Pop Rocks

Pop Rocks: The Last Ranking of Friday The 13th Movies You'll Ever Need...Until the Next One

Tomorrow is Friday the 13th. In and of itself, that doesn't mean much (it's the first of two in 2012), but it's also the opening date of Joss Whedon's genre-twisting horror movie The Cabin in the Woods. I've seen it (review pending), and while it veers pretty far from what you might expect, it still starts out as a movie about a bunch of young people stranded in the woods and stalked by...something.

It's no coincidence Cabin is coming out on the 13th...or maybe it is, it's been in the can since 2009. Whatever, it's *fitting* this movie's release date dovetails with the film that created the "Isolated Teens Threatened By Mysterious Assailant" subgenre, Friday the 13th.

Thirty-two years, 12 movies, ten Jasons; that's quite the cinematic legacy, and I've seen them all. On the off chance you're planning on checking out one or two or five of the fine flicks in this series, allow me to use my vast powers for good and steer you towards the better selections.

And I hate to be the one to say this, but we really need to make one more sequel and end the series on 13 installments, it's what Mama Voorhees would've wanted.

12. Friday the 13th Part VIII: Jason Takes Manhattan (1989) -- By the time we finally get to Vancouver Manhattan, there are only ten minutes left in the movie. From the previews, I had high hopes that the movie would be a dizzying cavalcade of carnage in the streets of New York. Little did I know they could've just as easily called this Jason Takes a Cruise. Weak even by the slasher standards of the late '80s, JTM has bad F/X, bad acting and would only have been redeemed if Jason had been on one of those rock and roll cruises and murdered Styx and REO Speedwagon.

Rating: F

Best Death: Would you call this a TKO? Julius's head may still have been technically alive after the ten count, and Jason never went to his corner.

11. Jason Goes to Hell: The Final Friday (1993) -- The beginning is interesting enough: SWAT troops stake out Camp Crystal Lake after Jason's disappearance from Manhattan, where they lure Jason into a murderous crossfire. At this point, you'd be better just ejecting the DVD, otherwise you'll be forced to hear how Jason is some sort of parasite who hops from body to body (à la The Hidden) in an attempt to kill the last of the Voorhees women (they being the only people who can kill him...don't ask).

Rating: D-

Best Death: The rude interruption of Deborah's tryst with Luke, and the subsequent tearing in half. He interrupts a lot of trysts, and tears a lot of people in half (1:15 mark, NSFW):

10. Friday the 13th: A New Beginning (1985) -- Another bad one, in large part because it isn't even Jason killing the teens, but some dude named Roy who's using Jason's MO to get revenge on the punk kids who caused the death of his son. Little Tommy Jarvis, confined to an asylum thanks to the traumatic events of The "Final" Chapter, is forced to kill Roy, which can't be good for his convalescence.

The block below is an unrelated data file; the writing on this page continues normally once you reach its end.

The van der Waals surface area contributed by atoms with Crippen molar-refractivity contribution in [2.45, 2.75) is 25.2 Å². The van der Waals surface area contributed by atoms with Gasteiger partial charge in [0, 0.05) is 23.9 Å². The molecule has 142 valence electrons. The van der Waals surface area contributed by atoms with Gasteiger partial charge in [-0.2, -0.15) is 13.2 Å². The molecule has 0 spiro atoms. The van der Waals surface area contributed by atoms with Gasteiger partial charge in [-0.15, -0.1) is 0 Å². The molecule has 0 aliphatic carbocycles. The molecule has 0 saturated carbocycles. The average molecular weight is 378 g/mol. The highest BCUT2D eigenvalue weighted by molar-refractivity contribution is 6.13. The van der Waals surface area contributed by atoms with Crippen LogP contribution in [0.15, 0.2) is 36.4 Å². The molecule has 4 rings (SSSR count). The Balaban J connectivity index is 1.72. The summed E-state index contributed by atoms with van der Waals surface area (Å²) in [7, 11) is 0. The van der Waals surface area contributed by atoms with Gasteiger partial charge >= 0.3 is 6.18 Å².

Rating: D

Best Death: Girls in the '80s were simply unable to do anything but scream when confronted by a mutant with garden shears, and Tina is no exception.

9. Friday the 13th (2009) -- We start off in promising fashion, with five murders taking place before the opening titles even run. From there, however, we settle back into predictability. This is really a remake of the second movie, since according to the opening sequence, the first mass murder already took place at the campsite. Unfortunately, minus a mild plot twist you'll probably see coming from the first five minutes, nothing original is in the offing. This lack of creativity wouldn't be a problem except at this point we've already seen Jason rise from the dead half a dozen times, demonstrate the ability to jump from body to body, and travel into space. Just watching him stab somebody in the head again seems...uninspired.

Rating:: D+

Best Death: A variation on the sleeping bag kill from the first movie. This is the 21st century, however, so naturally it has to be that much more horrific.

KEEP THE HOUSTON PRESS FREE... Since we started the Houston Press, it has been defined as the free, independent voice of Houston, and we'd like to keep it that way. With local media under siege, it's more important than ever for us to rally support behind funding our local journalism. You can help by participating in our "I Support" program, allowing us to keep offering readers access to our incisive coverage of local news, food and culture with no paywalls.
Peter Vonder Haar writes movie reviews for the Houston Press and the occasional book. The first three novels in the "Clarke & Clarke Mysteries" - Lucky Town, Point Blank, and Empty Sky - are out now.
Contact: Pete Vonder Haar